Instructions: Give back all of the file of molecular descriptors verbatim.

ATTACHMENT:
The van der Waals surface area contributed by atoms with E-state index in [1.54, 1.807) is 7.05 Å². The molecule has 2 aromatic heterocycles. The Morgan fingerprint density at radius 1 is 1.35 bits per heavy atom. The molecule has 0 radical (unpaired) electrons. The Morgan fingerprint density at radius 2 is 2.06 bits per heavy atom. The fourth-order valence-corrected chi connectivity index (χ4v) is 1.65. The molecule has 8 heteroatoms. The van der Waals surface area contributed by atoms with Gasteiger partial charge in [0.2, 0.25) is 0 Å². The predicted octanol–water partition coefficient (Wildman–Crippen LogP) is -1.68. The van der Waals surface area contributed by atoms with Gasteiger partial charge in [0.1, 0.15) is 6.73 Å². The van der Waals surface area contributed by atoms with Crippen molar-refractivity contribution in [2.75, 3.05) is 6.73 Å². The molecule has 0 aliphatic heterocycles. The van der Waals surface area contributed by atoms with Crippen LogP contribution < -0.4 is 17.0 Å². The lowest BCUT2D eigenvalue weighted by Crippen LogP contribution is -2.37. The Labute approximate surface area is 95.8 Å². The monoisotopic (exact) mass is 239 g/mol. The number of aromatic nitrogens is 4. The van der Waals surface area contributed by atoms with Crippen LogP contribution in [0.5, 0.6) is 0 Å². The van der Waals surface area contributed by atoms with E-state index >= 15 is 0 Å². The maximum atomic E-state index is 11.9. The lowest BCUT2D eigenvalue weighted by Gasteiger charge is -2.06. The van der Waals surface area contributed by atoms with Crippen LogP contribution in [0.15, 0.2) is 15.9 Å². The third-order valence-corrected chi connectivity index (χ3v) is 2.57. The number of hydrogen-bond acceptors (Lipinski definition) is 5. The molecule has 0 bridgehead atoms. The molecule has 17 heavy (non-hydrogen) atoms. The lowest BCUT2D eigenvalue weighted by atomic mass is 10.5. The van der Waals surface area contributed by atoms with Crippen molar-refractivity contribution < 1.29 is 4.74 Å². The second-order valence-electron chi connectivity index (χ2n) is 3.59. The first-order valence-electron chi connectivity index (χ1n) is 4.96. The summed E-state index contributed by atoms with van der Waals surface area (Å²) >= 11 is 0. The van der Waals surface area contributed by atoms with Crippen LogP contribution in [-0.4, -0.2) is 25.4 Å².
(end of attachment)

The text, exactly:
The van der Waals surface area contributed by atoms with E-state index in [1.54, 1.807) is 7.05 Å². The molecule has 2 aromatic heterocycles. The Morgan fingerprint density at radius 1 is 1.35 bits per heavy atom. The molecule has 0 radical (unpaired) electrons. The Morgan fingerprint density at radius 2 is 2.06 bits per heavy atom. The fourth-order valence-corrected chi connectivity index (χ4v) is 1.65. The molecule has 8 heteroatoms. The van der Waals surface area contributed by atoms with Gasteiger partial charge in [0.2, 0.25) is 0 Å². The predicted octanol–water partition coefficient (Wildman–Crippen LogP) is -1.68. The van der Waals surface area contributed by atoms with Gasteiger partial charge in [0.1, 0.15) is 6.73 Å². The van der Waals surface area contributed by atoms with Crippen molar-refractivity contribution in [2.75, 3.05) is 6.73 Å². The molecule has 0 aliphatic heterocycles. The van der Waals surface area contributed by atoms with Crippen LogP contribution < -0.4 is 17.0 Å². The lowest BCUT2D eigenvalue weighted by Crippen LogP contribution is -2.37. The Labute approximate surface area is 95.8 Å². The monoisotopic (exact) mass is 239 g/mol. The number of aromatic nitrogens is 4. The van der Waals surface area contributed by atoms with Crippen LogP contribution in [0.5, 0.6) is 0 Å². The van der Waals surface area contributed by atoms with E-state index >= 15 is 0 Å². The maximum atomic E-state index is 11.9. The lowest BCUT2D eigenvalue weighted by Gasteiger charge is -2.06. The van der Waals surface area contributed by atoms with Crippen LogP contribution in [0.15, 0.2) is 15.9 Å². The third-order valence-corrected chi connectivity index (χ3v) is 2.57. The number of hydrogen-bond acceptors (Lipinski definition) is 5. The molecule has 0 bridgehead atoms. The molecule has 17 heavy (non-hydrogen) atoms. The lowest BCUT2D eigenvalue weighted by atomic mass is 10.5. The van der Waals surface area contributed by atoms with Crippen molar-refractivity contribution < 1.29 is 4.74 Å². The second-order valence-electron chi connectivity index (χ2n) is 3.59. The first-order valence-electron chi connectivity index (χ1n) is 4.96. The summed E-state index contributed by atoms with van der Waals surface area (Å²) >= 11 is 0. The van der Waals surface area contributed by atoms with Crippen LogP contribution in [-0.4, -0.2) is 25.4 Å².